Sid Meier’s Ace Patrol: Pacific Skies Review – PC/Steam

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Much like Tom Clancy, when a name like Sid Meier is thrown out in a conversation or printed on a product box, people tend to pay attention. In the gaming industry, especially in the PC sector, Sid’s name carries a deal of respect, and games like Civilization and Railroad Tycoon have always been well received. Over the last year Sid has branched out into the mobile market with the release of Sid Meier’s Ace Patrol for iOS that got a PC port back in August, which I sadly didn’t get around to playing. Here we are though a few months later with a new sequel to that title, with the simultaneous release of Sid Meier’s Ace Patrol: Pacific Skies for PC and iO.

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Ace Patrol: Pacific Skies is a turned-base strategy game that puts you in the cockpit (so to speak) of some of the greatest warplanes of World War II as you engage in combat through some of the war’s toughest battles. Players can choose to take up the fight for the United States or Japan’s Army or Navy as they choose their pilot from a list of male and female candidates. If you want a bit more historical playthrough you can opt to turn off the female pilots in the campaign. Starting out you only get access to a single pilot, but as you progress you gain the ability to take on wingmen to aid you in combat. Each pilot in the game has his or her own strengths chosen like being able to escape from POW camps or hitting targets at farther distances.

Ace Patrol: Pacific Skies has you dogfighting on a hex grid playing field across land and ocean depending on your military preference. One of the things that I particularly enjoyed about this game is that your pilots don’t exactly move across the field like pawns across a chessboard. As you move across the grid you usually have multiple ways is which to move. Similar to an actual airplane your moves could make the plane bank, change altitudes and later with upgrades pull advanced maneuvers like inverted half loops, full loops and slips. These maneuvers can mean the difference between hitting 33% vs 66% damage on an enemy plane. As you earn promotions you unlock these much-needed upgrades including new planes. The downside to new planes though is that upgrades for your current plane do not carry over so it’s a hard choice to stick with a powered-up older plane or a new one with higher base stats.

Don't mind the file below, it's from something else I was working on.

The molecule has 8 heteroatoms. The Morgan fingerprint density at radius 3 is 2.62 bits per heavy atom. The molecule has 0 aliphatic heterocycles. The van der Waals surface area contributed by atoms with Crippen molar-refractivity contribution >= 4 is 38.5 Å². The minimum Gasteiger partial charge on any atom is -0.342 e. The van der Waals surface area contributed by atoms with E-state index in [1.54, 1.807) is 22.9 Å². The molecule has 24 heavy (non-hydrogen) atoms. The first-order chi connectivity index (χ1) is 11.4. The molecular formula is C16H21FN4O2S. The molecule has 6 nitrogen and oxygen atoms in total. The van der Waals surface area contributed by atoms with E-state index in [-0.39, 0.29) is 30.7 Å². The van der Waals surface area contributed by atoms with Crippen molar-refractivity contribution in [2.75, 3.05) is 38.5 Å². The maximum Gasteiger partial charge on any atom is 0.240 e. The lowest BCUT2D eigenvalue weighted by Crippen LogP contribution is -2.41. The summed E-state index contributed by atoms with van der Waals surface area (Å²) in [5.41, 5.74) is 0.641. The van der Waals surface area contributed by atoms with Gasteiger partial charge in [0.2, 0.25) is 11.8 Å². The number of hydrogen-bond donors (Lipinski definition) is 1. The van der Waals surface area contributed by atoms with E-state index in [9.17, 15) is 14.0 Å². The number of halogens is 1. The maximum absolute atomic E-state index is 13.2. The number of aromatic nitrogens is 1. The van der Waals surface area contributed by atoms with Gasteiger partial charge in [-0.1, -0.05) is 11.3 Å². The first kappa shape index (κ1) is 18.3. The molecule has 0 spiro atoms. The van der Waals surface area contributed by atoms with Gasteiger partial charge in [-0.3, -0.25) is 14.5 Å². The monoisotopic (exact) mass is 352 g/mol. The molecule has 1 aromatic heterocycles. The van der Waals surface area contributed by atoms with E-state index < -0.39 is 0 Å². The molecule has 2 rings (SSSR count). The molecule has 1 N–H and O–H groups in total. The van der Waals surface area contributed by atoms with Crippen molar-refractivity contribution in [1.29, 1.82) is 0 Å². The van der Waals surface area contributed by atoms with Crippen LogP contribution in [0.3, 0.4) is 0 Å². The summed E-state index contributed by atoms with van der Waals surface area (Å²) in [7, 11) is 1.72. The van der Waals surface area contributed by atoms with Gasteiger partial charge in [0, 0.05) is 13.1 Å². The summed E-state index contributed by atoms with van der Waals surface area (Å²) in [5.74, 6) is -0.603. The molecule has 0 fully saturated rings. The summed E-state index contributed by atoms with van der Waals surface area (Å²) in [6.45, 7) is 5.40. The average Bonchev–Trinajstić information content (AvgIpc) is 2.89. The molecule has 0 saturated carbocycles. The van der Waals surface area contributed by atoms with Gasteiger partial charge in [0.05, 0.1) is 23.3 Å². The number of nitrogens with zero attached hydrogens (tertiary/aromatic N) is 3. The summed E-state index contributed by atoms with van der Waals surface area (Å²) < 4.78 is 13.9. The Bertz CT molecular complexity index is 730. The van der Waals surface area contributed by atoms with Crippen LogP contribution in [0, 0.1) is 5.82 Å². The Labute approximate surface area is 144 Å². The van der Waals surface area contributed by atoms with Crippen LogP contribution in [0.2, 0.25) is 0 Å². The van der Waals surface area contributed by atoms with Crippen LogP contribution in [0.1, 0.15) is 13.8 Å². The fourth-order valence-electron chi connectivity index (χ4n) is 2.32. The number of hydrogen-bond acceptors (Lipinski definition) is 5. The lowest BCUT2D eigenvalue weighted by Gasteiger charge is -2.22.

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Graphically, Sid Meier’s Ace Patrol: Pacific Skies is kind of a toss-up for me. The caricatures of the pilots are rather cheerful looking in a Disneyesque kind of way for a war game. The planes look good, especially when you zoom in close on the battlefield, though the rest of the graphics are not so pretty. Ground models look which would probably fly on mobile versions are quite bland when you zoom in on the PC, which is prone to showing any imperfections and sadly that is the case here. The other thing that bugs me is that the game doesn’t play in fullscreen, which for a PC game is sort of not cool considering its creators. The effects and little voice snippets actually sound decent as does the big band and Japanese tunes that you hear on the menu screen.

One of the things Ace Patrol: Pacific Skies does have going for it is that there is a lot of content for the price. There is even a bit of local multiplayer where two
players can go to head-to-head that is fun. It’s also nice to see that Sid and the gang went with the whole game for one price plan like the Steam release of the original game. In the end, Sid Meier’s Ace Patrol: Pacific Skies for the PC is a pretty enjoyable title, really fun in fact, though the weak graphics and inability to play in fullscreen just seemed off for Sid Meier game. But for $5 dollars, it’s a fun game and Meier fans will probably enjoy it.

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